White Sox

White Sox: Jacob Turner starts spring in strong fashion


White Sox: Jacob Turner starts spring in strong fashion

GLENDALE, Ariz. -- A familiar face peered out from behind the catcher’s mask Friday as Jacob Turner took the mound for the first time since last June.

Alex Avila, who also caught Turner’s 2011 debut with the Detroit Tigers, was behind the plate for the White Sox pitcher’s first appearance of the spring. Turner made a strong first impression on his new team and also received a positive review from his old teammate after he struck out two in two scoreless innings. The White Sox got home runs from Brett Lawrie, Adam LaRoche and Jason Coats in a 5-5 tie against the Cleveland Indians.

“(Turner) threw the ball great,” Avila said. “Good life on his fastball, both sides and threw some really good curveballs and changeups there. We’ve been working on a cutter that’s he getting more confidence in. Threw that a few times and looked good.”

Turner joined the White Sox last October when they claimed him off waivers and later signed a $1.5 million contract in December. The former first-round pick has battled elbow and shoulder injuries for the past two seasons. Last year, health limited Turner to two minor-league appearances for the Cubs in June. He has found good health and thrown the ball well between.

[MORE: Chris Sale makes most of side session]

But until Friday, Turner hadn’t been back on the mound.

“I felt like the game could have started at 10 o’clock when I got here today,” he said.

Aside from a second-inning walk, it didn’t show. The outing is a continuation of a strong spring for Turner, pitching coach Don Cooper said. Turner has felt healthy enough to even begin working on a cut-fastball.

“The last sideline he had, we challenged him and he passed it all,” Cooper said. “He did very very well on the sideline. He was very, very good and I don’t say that often. We’re hoping he can carry it. This kid has had some rough breaks and he seems to be past that.”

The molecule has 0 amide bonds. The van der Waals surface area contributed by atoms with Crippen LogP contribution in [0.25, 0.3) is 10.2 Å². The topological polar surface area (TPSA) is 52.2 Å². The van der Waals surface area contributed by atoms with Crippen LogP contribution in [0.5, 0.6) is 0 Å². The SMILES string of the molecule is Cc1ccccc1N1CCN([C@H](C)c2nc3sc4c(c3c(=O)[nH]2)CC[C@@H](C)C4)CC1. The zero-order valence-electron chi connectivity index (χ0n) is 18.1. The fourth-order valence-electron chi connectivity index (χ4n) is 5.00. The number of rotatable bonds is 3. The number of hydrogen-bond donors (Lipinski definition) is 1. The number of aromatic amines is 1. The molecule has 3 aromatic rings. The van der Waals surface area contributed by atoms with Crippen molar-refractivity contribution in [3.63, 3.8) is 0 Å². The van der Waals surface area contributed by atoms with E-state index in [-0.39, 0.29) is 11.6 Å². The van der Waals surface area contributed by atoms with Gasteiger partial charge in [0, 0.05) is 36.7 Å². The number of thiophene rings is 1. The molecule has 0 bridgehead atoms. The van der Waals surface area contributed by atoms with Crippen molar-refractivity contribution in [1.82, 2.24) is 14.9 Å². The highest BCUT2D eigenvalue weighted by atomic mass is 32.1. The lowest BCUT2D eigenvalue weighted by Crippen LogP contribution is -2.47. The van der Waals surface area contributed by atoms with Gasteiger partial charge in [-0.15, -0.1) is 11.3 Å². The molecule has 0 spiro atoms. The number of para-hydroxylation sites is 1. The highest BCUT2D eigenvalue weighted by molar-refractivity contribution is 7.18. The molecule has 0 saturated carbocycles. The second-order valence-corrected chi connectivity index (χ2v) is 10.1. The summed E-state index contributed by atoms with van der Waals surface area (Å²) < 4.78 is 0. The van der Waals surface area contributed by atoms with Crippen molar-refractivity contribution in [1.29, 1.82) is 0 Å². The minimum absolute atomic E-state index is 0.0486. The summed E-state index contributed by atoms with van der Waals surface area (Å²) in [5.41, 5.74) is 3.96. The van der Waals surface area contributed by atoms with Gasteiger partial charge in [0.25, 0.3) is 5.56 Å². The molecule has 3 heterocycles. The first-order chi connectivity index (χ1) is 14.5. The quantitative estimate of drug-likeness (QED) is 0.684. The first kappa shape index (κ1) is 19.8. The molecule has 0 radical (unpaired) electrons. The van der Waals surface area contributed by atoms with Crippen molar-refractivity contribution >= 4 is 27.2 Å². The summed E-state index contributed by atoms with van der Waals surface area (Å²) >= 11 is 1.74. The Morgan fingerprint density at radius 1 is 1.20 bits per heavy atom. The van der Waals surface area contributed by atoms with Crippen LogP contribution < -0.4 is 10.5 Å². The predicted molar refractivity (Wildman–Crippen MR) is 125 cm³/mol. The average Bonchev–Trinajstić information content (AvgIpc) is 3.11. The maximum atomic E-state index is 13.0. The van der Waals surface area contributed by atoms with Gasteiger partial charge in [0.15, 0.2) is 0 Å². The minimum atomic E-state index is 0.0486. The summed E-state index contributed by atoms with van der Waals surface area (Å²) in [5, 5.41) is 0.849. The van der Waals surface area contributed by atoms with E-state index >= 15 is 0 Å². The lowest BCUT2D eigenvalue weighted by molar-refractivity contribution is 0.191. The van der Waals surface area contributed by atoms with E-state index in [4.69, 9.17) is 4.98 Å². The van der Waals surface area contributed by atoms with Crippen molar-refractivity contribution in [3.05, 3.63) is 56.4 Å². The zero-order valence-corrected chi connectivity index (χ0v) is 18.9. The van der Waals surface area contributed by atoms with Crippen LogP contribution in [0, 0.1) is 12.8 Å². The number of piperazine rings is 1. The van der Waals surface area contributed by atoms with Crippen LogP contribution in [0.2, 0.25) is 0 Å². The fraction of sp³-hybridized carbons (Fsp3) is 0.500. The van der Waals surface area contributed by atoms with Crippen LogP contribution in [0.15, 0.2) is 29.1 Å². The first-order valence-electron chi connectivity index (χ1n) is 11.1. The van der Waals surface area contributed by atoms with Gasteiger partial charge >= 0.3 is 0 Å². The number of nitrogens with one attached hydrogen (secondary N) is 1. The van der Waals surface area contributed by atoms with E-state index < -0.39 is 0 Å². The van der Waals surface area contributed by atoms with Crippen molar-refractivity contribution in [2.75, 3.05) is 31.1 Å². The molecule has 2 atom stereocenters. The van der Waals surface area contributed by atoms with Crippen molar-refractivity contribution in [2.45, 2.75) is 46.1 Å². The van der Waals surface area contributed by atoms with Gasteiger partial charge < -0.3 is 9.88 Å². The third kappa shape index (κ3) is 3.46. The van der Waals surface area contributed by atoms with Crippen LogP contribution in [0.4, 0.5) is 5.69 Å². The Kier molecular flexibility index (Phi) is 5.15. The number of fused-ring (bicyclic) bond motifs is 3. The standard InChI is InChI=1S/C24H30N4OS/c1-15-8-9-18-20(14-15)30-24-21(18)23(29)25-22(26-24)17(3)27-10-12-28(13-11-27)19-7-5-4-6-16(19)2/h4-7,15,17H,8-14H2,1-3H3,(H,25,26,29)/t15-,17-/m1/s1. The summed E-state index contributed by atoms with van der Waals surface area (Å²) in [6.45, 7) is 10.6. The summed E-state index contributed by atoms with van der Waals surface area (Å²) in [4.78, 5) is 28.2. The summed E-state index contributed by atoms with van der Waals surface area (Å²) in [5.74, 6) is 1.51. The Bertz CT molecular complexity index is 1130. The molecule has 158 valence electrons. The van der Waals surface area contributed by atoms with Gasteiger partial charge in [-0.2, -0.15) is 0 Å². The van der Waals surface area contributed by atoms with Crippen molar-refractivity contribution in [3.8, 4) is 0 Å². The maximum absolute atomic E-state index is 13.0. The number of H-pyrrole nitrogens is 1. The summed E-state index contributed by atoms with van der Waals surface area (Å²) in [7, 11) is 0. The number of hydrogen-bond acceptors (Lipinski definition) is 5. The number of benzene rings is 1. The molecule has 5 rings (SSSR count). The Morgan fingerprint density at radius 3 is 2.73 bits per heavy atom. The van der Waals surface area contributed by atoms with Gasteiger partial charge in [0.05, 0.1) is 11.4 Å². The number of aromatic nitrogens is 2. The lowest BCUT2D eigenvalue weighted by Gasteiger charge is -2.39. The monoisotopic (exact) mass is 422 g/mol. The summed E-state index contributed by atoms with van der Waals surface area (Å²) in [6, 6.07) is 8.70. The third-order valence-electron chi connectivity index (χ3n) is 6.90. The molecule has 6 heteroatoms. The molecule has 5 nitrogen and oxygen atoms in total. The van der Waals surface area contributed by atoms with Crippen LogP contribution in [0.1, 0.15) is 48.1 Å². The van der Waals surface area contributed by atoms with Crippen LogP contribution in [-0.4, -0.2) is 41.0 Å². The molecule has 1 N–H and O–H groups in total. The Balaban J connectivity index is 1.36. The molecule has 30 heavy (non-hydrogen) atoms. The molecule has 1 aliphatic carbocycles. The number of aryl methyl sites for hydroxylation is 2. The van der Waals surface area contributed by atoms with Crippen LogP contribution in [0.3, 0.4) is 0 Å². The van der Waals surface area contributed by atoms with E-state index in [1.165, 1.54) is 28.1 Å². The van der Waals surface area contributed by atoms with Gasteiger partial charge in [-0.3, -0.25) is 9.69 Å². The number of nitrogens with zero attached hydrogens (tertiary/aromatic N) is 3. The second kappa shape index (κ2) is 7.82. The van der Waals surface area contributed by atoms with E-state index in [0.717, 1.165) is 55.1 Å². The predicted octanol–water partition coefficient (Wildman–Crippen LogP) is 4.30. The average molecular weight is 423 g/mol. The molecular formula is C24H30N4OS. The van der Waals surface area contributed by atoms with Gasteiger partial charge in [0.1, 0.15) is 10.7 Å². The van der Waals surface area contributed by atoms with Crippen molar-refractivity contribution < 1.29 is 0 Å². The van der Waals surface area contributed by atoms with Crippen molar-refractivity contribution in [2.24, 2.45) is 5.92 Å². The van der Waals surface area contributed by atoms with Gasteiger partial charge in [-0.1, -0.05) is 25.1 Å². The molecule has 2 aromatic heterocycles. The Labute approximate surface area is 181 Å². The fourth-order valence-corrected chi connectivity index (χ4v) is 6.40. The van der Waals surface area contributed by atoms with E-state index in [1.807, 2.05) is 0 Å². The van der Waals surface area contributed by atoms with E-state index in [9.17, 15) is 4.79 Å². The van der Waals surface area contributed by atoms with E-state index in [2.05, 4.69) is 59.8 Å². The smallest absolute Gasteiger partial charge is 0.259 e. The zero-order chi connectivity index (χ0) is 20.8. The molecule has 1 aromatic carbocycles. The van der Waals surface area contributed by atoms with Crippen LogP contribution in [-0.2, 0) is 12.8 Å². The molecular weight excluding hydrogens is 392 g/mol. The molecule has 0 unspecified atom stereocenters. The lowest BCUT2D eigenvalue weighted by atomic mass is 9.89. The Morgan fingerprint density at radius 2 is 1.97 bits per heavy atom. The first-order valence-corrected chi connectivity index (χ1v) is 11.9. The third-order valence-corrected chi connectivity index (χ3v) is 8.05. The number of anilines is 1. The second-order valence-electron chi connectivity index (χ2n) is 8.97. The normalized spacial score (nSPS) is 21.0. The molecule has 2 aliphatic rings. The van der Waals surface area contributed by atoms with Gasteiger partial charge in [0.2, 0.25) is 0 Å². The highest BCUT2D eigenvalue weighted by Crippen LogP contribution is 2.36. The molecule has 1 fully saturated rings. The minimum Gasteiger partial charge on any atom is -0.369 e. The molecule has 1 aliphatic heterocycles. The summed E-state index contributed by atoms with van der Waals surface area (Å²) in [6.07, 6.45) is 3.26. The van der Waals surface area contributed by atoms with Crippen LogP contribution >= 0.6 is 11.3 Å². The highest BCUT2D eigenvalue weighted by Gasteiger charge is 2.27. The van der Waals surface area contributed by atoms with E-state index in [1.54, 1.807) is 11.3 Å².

Turner hit 94 mph on the radar gun and also effectively used his curveball. He said he was a little off in the second inning when he struck out Zach Walters to strand runners on the corners.

But overall, Turner felt good.

It didn’t hurt to have Avila catching him, either.

“I haven’t done it in a while so there’s definitely probably more excitement than usual but it’s just fun to be out there competing again,” Turner said. “I’ve had spring training starts with other organizations in the past where I’ve thrown to a catcher and felt like I’ve met him that same day. It was nice to have (Avila) back there. He caught my major league debut so I’m definitely familiar.”

[SHOP: Gear up, White Sox fans!]

Turner made six starts for the Tigers before they traded him and Rob Brantly to the Miami Marlins in 2012 in exchange for Anibal Sanchez and Omar Infante. He stayed with the Marlins until he was designated for assignment and the Cubs acquired him on Aug. 8, 2014.

Avila can see a little difference in Turner, 24, this spring. He hopes the right-hander continues to throw as he has.

“He always had the great stuff and now I think he feels confident about himself that he could command his pitches,” Avila said. “He has been looking good all spring.

“He pitched well and it was nice to see. It was nice to catch him, too.”

White Sox free up spot on 40-man roster by outrighting Dylan Covey


White Sox free up spot on 40-man roster by outrighting Dylan Covey

The White Sox freed up a spot on their 40-man roster Sunday, outrighting pitcher Dylan Covey to Triple-A Charlotte.

Covey pitched in 18 games last season, making 12 starts for the South Siders. Things did not go well, with Covey turning in an 0-7 record and a 7.71 ERA in 70 innings.

While there was an outside chance that Covey could have provided at least some starting-pitching depth heading into the 2018 season, the team's recent additions of Miguel Gonzalez and Hector Santiago — not to mention Covey's results from last season — wiped out that idea.

At the moment, the White Sox starting rotation figures to look like this by Opening Day: James Shields, Lucas Giolito, Reynaldo Lopez, Gonzalez and Carson Fulmer, with Santiago seeming like a good option to provide depth as the long man in the bullpen.